The Wisconsin state constitution forbids nearly all laws that restrict the franchise. In its words, “[e]very United States citizen age 18 or older who is a resident of an election district in this state is a qualified elector of that district.” This is why two Wisconsin courtsstruck down that state’s voter ID law, and it is why 132 years of Wisconsin Supreme Court precedent forbid voter suppression laws such as voter ID.
Wisconsin state Rep. Robin Vos (R), who will serve as Speaker of the Wisconsin State Assembly next year, thinks such robust protection of the right to vote is a problem — and it’s a problem he’s wants to solve:
VOS: I do think that having photo ID is something that is broadly supported by the public. It’s something that I really hope we have in place by the next general election. If there were some serious issues raised by the Dane County court I’m looking to fix those, but ultimately I want to make sure photo ID is the law of Wisconsin.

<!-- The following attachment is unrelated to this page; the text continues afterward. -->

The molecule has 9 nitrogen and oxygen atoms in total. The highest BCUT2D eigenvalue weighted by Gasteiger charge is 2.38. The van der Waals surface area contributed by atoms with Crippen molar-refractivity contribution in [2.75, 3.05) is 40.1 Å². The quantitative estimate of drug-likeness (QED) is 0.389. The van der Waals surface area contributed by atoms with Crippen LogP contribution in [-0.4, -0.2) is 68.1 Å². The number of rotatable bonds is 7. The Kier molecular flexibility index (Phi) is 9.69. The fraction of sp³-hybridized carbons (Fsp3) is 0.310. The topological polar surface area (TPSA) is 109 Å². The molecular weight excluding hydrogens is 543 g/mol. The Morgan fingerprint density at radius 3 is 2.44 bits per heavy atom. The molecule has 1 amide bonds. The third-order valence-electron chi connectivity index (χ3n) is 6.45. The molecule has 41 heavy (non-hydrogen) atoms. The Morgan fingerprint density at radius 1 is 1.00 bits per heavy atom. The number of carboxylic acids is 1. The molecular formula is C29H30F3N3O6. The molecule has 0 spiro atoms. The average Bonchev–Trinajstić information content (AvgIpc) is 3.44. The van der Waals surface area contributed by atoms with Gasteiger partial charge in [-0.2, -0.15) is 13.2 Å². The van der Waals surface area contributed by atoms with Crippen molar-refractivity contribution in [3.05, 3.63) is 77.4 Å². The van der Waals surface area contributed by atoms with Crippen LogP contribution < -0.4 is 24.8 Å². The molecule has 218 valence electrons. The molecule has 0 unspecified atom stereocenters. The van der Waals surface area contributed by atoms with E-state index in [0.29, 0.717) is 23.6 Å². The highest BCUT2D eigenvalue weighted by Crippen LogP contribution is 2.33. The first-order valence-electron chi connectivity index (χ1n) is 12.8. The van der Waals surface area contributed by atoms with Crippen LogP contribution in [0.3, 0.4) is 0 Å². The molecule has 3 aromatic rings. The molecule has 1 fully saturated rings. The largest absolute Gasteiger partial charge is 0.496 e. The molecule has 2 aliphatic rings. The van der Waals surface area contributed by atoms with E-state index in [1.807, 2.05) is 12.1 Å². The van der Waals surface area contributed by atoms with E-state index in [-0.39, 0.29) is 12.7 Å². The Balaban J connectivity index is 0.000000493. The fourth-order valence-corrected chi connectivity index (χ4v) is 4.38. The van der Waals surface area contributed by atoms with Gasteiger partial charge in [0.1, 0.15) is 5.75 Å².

QUESTION: Very briefly, would you favor beginning the process of changing the state’s constitution to require photo ID because of some of the legal uncertainty around the law?
VOS: Yes, I would favor that. It also takes two sessions, so that wouldn’t be until 2015 even if we did begin that process. Hopefully we can get a statute passed that will be in effect for the 2014 election or sooner.
In the same interview, Vos also endorsed a proposal by Gov. Scott Walker (R-WI) to make it harder to vote by eliminating same-day voter registration.
For the record, voter ID laws do not simply violate the Wisconsin Constitution, they also violate the U.S. Constitution.
Voter ID laws potentially disenfranchise thousands of voters; and though their supporters attempt to justify them by claiming that they are necessary to prevent voter fraud, the truth is that a person is more likely to be struck by lightning than to commit voter fraud at the polls. One study of Wisconsin voters determined that just 0.00023 percent of votes are the product of in-person fraud.